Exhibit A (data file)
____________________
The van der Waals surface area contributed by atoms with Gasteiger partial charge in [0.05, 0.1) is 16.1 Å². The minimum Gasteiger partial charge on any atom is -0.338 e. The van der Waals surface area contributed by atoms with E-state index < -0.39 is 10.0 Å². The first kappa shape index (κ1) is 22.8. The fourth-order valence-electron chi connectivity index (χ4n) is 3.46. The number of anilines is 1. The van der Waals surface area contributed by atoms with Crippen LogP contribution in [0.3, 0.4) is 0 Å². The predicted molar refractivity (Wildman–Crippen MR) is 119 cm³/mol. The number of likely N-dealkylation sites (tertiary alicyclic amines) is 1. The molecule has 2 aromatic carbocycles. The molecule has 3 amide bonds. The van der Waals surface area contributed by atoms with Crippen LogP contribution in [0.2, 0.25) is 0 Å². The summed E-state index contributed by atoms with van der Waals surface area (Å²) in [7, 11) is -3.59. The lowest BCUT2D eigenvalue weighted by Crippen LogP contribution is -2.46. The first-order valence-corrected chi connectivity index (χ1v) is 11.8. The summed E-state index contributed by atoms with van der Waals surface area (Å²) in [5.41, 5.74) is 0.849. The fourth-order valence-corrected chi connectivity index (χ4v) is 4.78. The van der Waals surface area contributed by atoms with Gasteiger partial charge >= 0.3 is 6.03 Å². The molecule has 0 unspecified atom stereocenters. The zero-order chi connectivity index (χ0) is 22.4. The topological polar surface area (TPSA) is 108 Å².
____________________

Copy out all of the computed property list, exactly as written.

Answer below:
The van der Waals surface area contributed by atoms with Gasteiger partial charge in [0.05, 0.1) is 16.1 Å². The minimum Gasteiger partial charge on any atom is -0.338 e. The van der Waals surface area contributed by atoms with E-state index < -0.39 is 10.0 Å². The first kappa shape index (κ1) is 22.8. The fourth-order valence-electron chi connectivity index (χ4n) is 3.46. The number of anilines is 1. The van der Waals surface area contributed by atoms with Crippen LogP contribution in [0.3, 0.4) is 0 Å². The predicted molar refractivity (Wildman–Crippen MR) is 119 cm³/mol. The number of likely N-dealkylation sites (tertiary alicyclic amines) is 1. The molecule has 2 aromatic carbocycles. The molecule has 3 amide bonds. The van der Waals surface area contributed by atoms with Crippen LogP contribution in [0.2, 0.25) is 0 Å². The summed E-state index contributed by atoms with van der Waals surface area (Å²) in [7, 11) is -3.59. The lowest BCUT2D eigenvalue weighted by Crippen LogP contribution is -2.46. The first-order valence-corrected chi connectivity index (χ1v) is 11.8. The summed E-state index contributed by atoms with van der Waals surface area (Å²) in [5.41, 5.74) is 0.849. The fourth-order valence-corrected chi connectivity index (χ4v) is 4.78. The van der Waals surface area contributed by atoms with Gasteiger partial charge >= 0.3 is 6.03 Å². The molecule has 0 unspecified atom stereocenters. The zero-order chi connectivity index (χ0) is 22.4. The topological polar surface area (TPSA) is 108 Å².